U.S. Sixth Circuit: August 2010 Archives
U.S. Sixth Circuit - The FindLaw 6th Circuit Court of Appeals Opinion Summaries Blog

August 2010 Archives

Employee's FLSA Suit Against Kellogg, Plus Criminal Matters

Franklin v. Kellogg Co., 09-5880, involved a plaintiff's suit against Kellogg Company on behalf of herself and all similarly situated employees to recover wages under the Fair Labor Standards Act (FLSA) for time spent donning and doffing Kellogg's mandatory food safety uniforms and protective equipment, and for time spent walking to and from the changing area and the time clock.

 

US v.Wettstain, 08-5707, concerned a challenge to defendants' convictions for their involvement in a large-scale methamphetamine drug distribution ring and sentences of life imprisonment.  The court affirmed for the most part, but vacated and remanded for resentencing a defendant's life sentence on Counts II and IV and co-defendant's life sentences on Counts III and IV.

 

Qu v. Holder, 09-3118

Qu v. Holder, 09-3118, concerned a challenge to a BIA's reversal of IJ's grant of a Chinese citizen's application for asylum and order that the petitioner be removed from the U.S. to China.  In vacating the decision, the court remanded the matter as, although petitioner seems to have made the requisite showing that she was a member of a particular social group of women in China who have been subjected to forced marriage and involuntary servitude for asylum purposes, the BIA did not make an explicit finding on the issue, but rather appeared to base its denial of asylum on the fact that petitioner was not targeted in part on account of her gender.  Further, BIA's denial of petitioner's claim for CAT is remanded for consideration of the merits.

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US v. Prince, 08-6547

US v. Prince, 08-6547, concerned a challenge to a conviction of defendant for conspiracy to commit money laundering and multiple counts of money laundering, in connection with fraudulent claims for payment for physical therapy services provided to Medicare beneficiaries.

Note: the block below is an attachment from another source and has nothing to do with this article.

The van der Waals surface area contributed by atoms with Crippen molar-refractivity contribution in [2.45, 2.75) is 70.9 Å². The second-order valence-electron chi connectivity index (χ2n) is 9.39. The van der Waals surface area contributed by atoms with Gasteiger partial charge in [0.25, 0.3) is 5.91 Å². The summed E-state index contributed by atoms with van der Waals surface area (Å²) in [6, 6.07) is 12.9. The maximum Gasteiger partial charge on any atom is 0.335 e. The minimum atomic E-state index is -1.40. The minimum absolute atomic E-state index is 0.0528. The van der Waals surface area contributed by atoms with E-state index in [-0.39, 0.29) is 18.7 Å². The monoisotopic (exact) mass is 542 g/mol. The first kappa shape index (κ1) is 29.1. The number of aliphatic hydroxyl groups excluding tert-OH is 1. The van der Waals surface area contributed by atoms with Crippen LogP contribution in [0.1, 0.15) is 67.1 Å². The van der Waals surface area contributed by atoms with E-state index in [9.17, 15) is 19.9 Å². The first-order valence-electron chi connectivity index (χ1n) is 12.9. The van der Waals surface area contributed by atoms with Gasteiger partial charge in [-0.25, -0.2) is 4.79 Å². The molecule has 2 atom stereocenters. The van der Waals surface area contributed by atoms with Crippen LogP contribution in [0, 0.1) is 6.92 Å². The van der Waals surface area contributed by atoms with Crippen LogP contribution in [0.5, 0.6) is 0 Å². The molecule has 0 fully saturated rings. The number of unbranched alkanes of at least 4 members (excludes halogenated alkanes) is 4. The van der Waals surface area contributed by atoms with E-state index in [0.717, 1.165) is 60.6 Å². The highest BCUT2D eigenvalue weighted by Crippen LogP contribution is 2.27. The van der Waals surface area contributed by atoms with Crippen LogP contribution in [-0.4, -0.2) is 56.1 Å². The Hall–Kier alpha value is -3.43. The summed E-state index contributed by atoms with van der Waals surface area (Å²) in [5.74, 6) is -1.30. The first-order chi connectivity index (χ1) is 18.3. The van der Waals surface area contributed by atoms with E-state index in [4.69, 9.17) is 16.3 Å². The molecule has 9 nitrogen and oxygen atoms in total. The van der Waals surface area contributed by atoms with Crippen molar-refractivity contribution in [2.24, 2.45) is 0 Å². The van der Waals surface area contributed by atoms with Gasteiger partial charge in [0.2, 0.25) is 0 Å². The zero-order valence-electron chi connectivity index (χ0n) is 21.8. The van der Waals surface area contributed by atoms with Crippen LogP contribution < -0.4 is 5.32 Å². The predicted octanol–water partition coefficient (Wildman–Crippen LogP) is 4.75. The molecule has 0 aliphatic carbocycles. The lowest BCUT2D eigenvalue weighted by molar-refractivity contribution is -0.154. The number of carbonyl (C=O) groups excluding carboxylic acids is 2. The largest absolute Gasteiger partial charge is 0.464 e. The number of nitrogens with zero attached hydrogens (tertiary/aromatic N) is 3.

US v. Payton, 09-3930, concerned a challenge to the district court's denial of defendant's motion for sentence reduction, in a prosecution of defendant for possessing approximately 5.44 grams of cocaine base with the intent to distribute.  In affirmin, the court held that, a defendant convicted of crack-related charges, but sentenced as a career offender under U.S.S.G. section 4B1.1, is not eligible for a reduction based on Amendment 706.

 

Decisions In Civil Rights, Criminal Law & Tort Matters

US v. Lanham, 08-6504, concerned a challenge to convictions and sentences of defendants-correctional officers' for conspiracy to violate an inmate's civil rights in violation of 18 U.S.C. sections 241 and 242 and making false entry in violation of 18 U.S.C. section 1519, arising from an inmate being beaten and raped by other inmates as a result of defendants' decision to scare the inmate by placing him in a general population jail cell.

 

Cvijetinovic v. Eberlin, 08-3629

Cvijetinovic v. Eberlin, 08-3629, concerned a challenge to the district court's conditional grant of defendant's request for habeas relief from his enhanced sentence, on the ground that defendant was sentenced under provisions of Ohio's sentencing scheme that permitted sentencing enhancements based on judicial fact-finding in violation of Blakely.